Why We Care About Our Ancestry

Interest in family trees and genealogy goes all the way back to the Neolithic period, when humans transitioned to agriculture. (Image credit: Andrew Barker | Dreamstime)

On Monday (Oct. 22), Ancestry.com was sold for $1.6 billion, and the site, which has more than 2 million users, has been profitable since it started in 1996. The huge sale highlighted how many people are deeply interested in their roots.

"Genealogy is said to be America's second-most popular hobby," said Beverly Strassmann, a University of Michigan anthropologist.

And it's a hobby that has extremely deep roots, with its beginnings going all the way back to the hunter-gathers of the Neolithic Period about 11,500 years ago, just as the transition to an early agriculture society was taking place.

But in a world where lineage no longer determines people's fates, why do so many of us care about distant relatives who died long ago? 

Preference for relatives

The deep-rooted interest in our ancestry is partly shaped by evolutionary forces, Strassmann said. Humans care about family members because they share some of our genes.

"People can pass on their genes either by having their own offspring, or by helping their kin to reproduce," she said. [How Gay Uncles Pass Down Genes]

If a person feels closer to their family, they're more likely to help them out and increase their survival odds as well as those of one's own genes, a phenomenon known as kin selection.

"So people can forward their genetic fitness by helping their relatives, who are not necessarily just offspring," Strassmann told LiveScience.

Mental leap

But helping living, immediate relatives probably didn't translate into understanding the larger concept of family relationships until around 30,000 years ago. At that point, humans began painting breathtaking cave art beyond simple scenes from their everyday world.

"They’re not just making cave art of their environment," said UCLA anthropologist Dwight Read. "Sometimes they have pictures of animals that have gone extinct and aren’t currently around."

Instead, the paintings show different types of animals and how they relate to each other. For instance, the paintings in Chauvet, France, show a group of horses that would never be seen at the same time because their coats are for different seasons. But the ancient artists grasped that all horses were the same type of animal.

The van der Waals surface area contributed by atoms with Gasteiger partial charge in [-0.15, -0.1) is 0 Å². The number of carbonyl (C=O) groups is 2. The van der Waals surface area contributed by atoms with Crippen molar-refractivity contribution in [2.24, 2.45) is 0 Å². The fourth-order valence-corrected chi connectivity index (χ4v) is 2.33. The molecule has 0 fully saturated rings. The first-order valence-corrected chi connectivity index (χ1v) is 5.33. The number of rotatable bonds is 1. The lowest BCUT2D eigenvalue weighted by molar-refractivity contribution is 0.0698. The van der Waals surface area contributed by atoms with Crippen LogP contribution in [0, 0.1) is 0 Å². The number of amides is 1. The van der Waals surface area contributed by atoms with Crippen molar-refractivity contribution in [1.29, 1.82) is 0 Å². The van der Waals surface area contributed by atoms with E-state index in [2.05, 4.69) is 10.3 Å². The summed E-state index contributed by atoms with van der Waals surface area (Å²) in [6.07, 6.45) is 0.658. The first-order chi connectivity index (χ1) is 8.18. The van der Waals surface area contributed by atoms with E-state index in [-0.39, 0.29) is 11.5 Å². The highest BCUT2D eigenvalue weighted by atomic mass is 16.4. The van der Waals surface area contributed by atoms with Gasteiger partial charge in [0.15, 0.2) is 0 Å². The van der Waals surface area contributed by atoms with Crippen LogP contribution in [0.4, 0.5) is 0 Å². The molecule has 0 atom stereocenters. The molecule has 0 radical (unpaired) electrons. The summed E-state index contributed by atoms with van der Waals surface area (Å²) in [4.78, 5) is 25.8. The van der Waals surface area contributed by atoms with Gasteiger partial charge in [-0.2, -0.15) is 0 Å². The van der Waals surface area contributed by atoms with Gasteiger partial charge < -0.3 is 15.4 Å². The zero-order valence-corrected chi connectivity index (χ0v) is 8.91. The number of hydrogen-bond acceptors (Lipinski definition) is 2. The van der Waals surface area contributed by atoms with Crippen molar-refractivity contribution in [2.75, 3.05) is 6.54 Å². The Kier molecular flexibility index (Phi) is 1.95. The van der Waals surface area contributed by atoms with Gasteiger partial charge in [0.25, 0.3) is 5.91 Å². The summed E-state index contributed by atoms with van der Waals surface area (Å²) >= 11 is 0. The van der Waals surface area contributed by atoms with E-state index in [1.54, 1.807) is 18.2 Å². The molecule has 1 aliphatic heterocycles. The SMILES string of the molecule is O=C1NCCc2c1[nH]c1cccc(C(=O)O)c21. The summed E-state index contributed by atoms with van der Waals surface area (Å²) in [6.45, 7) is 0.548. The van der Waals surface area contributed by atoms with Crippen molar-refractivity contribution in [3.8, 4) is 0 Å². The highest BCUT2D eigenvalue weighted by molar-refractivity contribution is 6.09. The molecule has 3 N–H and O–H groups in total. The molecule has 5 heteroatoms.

Read and his colleagues hypothesize that the mental leap required to understand classes of animals also led ancient people to create an arithmetic of human relationships: For instance, deducing that a mother's brother is an uncle, or that a father's mother is a grandmother.

This jump may have allowed clans to interact more, because Paleolithic people could understand that their sister or brother may be living with another clan but was still connected to them in a key way, Read said.

Farming families

The concept of family trees likely didn't take hold until the Neolithic period around 20,000 years later, when humans settled down to farm.

"This kind of a system made it possible to have much larger societies than we could with hunters and gatherers," Read told LiveScience.

At that point they began living in larger tribes, where it was possible to be distantly related to people in the same settlement, he said. Living with more people could have meant more conflict, but genealogy allowed distant ancestors in these larger groups to feel tied together by a common thread. [Image Gallery: Faces of a Threatened Tribe]

"The size of the circle of trust expands the further back you go in ancestry in terms of sharing a common ancestor." Read said. "So if you go back five or six generations to find a common ancestor you’ll have a much larger group of people who will be united."

Genealogy gets democratic

Later, genealogy was a way for the elite to justify their position on top of the social pyramid, said Eviatar Zerubavel, a sociologist at Rutgers University.

“The fascination goes back to antiquity,” Zerubavel told LiveScience. “Royalty, for example, and nobility were very obsessed with creating genealogies that would link them to heroes.”

The average person didn't have the resources to trace his lineage back very far, and he didn't stand to gain property from it, either, he said.

But nowadays, as church and local records go online and DNA testing becomes cheap, more and more people can easily trace their great-, great-, great-grandfather back to Ireland or Africa, he said. That has made genealogy accessible for the masses.

As the world grows more crowded and anonymous, tracing ancestry allows people to feel more connected to others, he said. Sites like Ancestry.com allow people to find distant cousins they never knew existed, he said.

"We live in a society of millions to hundreds to millions of people, most of whom are strangers to us," he said. "If all of a sudden you are a fourth cousin of someone, it creates a sense of connectedness that you might not have had before."

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Tia Ghose
Managing Editor

Tia is the managing editor and was previously a senior writer for Live Science. Her work has appeared in Scientific American, Wired.com and other outlets. She holds a master's degree in bioengineering from the University of Washington, a graduate certificate in science writing from UC Santa Cruz and a bachelor's degree in mechanical engineering from the University of Texas at Austin. Tia was part of a team at the Milwaukee Journal Sentinel that published the Empty Cradles series on preterm births, which won multiple awards, including the 2012 Casey Medal for Meritorious Journalism.